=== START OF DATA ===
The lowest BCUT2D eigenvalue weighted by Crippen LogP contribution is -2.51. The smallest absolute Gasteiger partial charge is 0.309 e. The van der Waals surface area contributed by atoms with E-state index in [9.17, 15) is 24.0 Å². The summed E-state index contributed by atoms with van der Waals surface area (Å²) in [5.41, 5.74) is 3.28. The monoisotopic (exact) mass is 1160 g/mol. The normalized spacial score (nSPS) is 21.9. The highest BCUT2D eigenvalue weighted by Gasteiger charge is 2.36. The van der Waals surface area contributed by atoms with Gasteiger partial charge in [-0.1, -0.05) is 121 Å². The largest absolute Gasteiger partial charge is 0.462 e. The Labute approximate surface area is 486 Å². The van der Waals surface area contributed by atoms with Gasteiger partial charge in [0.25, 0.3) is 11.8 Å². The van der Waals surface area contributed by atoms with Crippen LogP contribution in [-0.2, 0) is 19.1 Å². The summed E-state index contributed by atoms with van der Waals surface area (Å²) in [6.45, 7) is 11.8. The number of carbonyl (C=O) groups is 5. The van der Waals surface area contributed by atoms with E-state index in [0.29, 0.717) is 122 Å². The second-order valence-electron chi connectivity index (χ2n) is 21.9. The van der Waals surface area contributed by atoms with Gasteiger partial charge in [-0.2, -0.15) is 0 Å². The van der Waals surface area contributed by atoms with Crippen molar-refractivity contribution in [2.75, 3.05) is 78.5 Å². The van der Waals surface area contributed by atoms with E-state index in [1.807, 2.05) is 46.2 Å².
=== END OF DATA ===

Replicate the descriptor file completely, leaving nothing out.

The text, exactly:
The lowest BCUT2D eigenvalue weighted by Crippen LogP contribution is -2.51. The smallest absolute Gasteiger partial charge is 0.309 e. The van der Waals surface area contributed by atoms with E-state index in [9.17, 15) is 24.0 Å². The summed E-state index contributed by atoms with van der Waals surface area (Å²) in [5.41, 5.74) is 3.28. The monoisotopic (exact) mass is 1160 g/mol. The normalized spacial score (nSPS) is 21.9. The highest BCUT2D eigenvalue weighted by Gasteiger charge is 2.36. The van der Waals surface area contributed by atoms with Gasteiger partial charge in [-0.1, -0.05) is 121 Å². The largest absolute Gasteiger partial charge is 0.462 e. The Labute approximate surface area is 486 Å². The van der Waals surface area contributed by atoms with Gasteiger partial charge in [0.25, 0.3) is 11.8 Å². The van der Waals surface area contributed by atoms with Crippen LogP contribution in [-0.2, 0) is 19.1 Å². The summed E-state index contributed by atoms with van der Waals surface area (Å²) in [6.45, 7) is 11.8. The number of carbonyl (C=O) groups is 5. The van der Waals surface area contributed by atoms with E-state index in [0.29, 0.717) is 122 Å². The second-order valence-electron chi connectivity index (χ2n) is 21.9. The van der Waals surface area contributed by atoms with Gasteiger partial charge in [-0.2, -0.15) is 0 Å². The van der Waals surface area contributed by atoms with Crippen molar-refractivity contribution in [2.75, 3.05) is 78.5 Å². The van der Waals surface area contributed by atoms with E-state index in [1.807, 2.05) is 46.2 Å².